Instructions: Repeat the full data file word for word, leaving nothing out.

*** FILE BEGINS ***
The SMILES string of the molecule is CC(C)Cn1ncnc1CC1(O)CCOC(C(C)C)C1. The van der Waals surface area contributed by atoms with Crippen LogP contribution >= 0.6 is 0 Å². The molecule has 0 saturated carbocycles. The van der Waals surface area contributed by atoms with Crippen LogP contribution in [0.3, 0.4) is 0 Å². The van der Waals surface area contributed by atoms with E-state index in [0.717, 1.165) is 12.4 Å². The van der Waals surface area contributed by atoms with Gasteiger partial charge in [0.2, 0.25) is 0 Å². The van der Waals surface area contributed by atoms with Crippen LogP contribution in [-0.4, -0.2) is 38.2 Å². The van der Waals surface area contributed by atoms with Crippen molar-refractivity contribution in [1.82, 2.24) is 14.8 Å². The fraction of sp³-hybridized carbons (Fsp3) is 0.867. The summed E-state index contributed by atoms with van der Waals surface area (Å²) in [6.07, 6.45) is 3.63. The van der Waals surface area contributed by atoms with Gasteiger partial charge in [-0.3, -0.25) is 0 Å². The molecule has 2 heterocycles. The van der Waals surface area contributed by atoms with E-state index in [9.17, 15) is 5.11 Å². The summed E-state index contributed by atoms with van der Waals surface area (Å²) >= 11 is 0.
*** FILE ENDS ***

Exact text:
The SMILES string of the molecule is CC(C)Cn1ncnc1CC1(O)CCOC(C(C)C)C1. The van der Waals surface area contributed by atoms with Crippen LogP contribution >= 0.6 is 0 Å². The molecule has 0 saturated carbocycles. The van der Waals surface area contributed by atoms with Crippen LogP contribution in [0.3, 0.4) is 0 Å². The van der Waals surface area contributed by atoms with E-state index in [0.717, 1.165) is 12.4 Å². The van der Waals surface area contributed by atoms with Gasteiger partial charge in [0.2, 0.25) is 0 Å². The van der Waals surface area contributed by atoms with Crippen LogP contribution in [-0.4, -0.2) is 38.2 Å². The van der Waals surface area contributed by atoms with Crippen molar-refractivity contribution in [1.82, 2.24) is 14.8 Å². The fraction of sp³-hybridized carbons (Fsp3) is 0.867. The summed E-state index contributed by atoms with van der Waals surface area (Å²) in [6.07, 6.45) is 3.63. The van der Waals surface area contributed by atoms with Gasteiger partial charge in [-0.3, -0.25) is 0 Å². The molecule has 2 heterocycles. The van der Waals surface area contributed by atoms with E-state index in [9.17, 15) is 5.11 Å². The summed E-state index contributed by atoms with van der Waals surface area (Å²) >= 11 is 0.